Traditionally there are two ways of defining state powers; either by enumerating the powers of the states, and leaving the residual to the federal government, or by enumerating the powers of the federal government and leaving the residual to the states. Usually each level, either the state level or the federate level, is left with a monopoly regarding each subject matter. The degree of centralization is then determined by how extensive the monopoly powers of the central government are compared with the monopoly powers of each state government.
However, in order to create competitive pressures, authorities must overlap. Instead of fixing tasks at a certain level, dynamic forces must be introduced. There can be no competition where change is not allowed. The proposed constitution replaces a traditional static power distribution with a dynamic equilibrium where the efficacy and prowess of each governmental unit decide the extent of its activities. In this system it is the citizens at the lower governmental level that eventually decide whether any particular task should be carried out either at the confederate level, the regional level, the state level, the individual level or not at all.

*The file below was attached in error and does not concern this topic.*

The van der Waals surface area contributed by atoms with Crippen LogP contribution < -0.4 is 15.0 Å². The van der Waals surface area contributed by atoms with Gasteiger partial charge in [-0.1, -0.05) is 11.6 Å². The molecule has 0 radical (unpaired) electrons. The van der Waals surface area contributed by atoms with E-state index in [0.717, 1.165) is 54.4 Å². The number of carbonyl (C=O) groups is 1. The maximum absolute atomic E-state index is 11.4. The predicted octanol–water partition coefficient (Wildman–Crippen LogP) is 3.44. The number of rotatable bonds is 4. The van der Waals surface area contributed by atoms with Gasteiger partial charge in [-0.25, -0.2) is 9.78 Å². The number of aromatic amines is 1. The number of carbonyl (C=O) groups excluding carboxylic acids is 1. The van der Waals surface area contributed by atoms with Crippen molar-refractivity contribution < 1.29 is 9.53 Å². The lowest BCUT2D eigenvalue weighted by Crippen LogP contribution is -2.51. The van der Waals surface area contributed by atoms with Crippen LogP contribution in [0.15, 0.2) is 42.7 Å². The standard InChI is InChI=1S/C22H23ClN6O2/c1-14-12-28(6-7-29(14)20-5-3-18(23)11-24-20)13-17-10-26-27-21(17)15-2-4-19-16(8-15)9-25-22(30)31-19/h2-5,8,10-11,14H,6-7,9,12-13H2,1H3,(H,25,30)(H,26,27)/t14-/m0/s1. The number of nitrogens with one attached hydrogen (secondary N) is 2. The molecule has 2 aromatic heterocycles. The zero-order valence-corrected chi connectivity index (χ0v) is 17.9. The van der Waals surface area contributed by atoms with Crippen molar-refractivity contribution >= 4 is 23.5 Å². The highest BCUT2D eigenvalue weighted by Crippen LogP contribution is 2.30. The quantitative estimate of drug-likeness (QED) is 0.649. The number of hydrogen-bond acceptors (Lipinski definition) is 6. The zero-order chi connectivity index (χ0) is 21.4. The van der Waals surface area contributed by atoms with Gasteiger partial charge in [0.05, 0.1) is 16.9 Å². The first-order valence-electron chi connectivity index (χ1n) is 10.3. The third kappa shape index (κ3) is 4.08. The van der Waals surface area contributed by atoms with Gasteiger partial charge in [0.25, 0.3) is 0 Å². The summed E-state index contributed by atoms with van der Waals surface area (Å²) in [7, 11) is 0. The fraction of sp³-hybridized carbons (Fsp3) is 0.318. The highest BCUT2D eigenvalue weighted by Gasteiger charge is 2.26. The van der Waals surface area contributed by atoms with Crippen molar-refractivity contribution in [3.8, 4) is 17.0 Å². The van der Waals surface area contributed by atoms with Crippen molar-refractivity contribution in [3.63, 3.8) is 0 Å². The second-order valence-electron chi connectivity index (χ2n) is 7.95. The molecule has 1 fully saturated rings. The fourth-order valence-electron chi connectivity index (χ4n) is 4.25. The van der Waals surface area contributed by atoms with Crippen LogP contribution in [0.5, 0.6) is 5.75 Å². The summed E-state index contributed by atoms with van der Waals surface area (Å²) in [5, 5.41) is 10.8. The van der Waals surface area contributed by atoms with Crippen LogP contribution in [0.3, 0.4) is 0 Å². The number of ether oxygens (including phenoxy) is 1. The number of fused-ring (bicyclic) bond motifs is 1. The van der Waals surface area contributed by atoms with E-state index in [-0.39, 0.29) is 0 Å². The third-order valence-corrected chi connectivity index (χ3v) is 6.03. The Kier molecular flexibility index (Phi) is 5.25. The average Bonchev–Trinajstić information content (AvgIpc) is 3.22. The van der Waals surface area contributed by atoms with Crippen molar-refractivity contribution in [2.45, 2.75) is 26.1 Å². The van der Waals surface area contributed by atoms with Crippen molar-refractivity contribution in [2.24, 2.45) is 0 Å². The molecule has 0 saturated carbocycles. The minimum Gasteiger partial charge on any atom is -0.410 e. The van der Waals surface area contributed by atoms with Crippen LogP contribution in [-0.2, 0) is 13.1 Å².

Each state may take over any confederate task, but the confederate government has the option of appealing the decision directly to the state citizens. The Confederation may also ask the citizens for permission to assume responsibility for any task neglected by the states.
This process ensures the principle of subsidiarity, i.e. the carrying out of tasks at the most appropriate level, and it creates a dynamic mechanism that allows for moving tasks between levels. ( The principle of subsidiarity is actually most often meant to describe the principle of carrying out tasks at the lowest possible governmental level (which may or may not be the most appropriate level.) I am justifying this slight inaccuracy by suggesting that many governmental tasks would benefit from being carried out at a lower governmental level.) The dynamic component is important because what is the appropriate level or the appropriate service provider today may not be the appropriate level or the appropriate service provider tomorrow.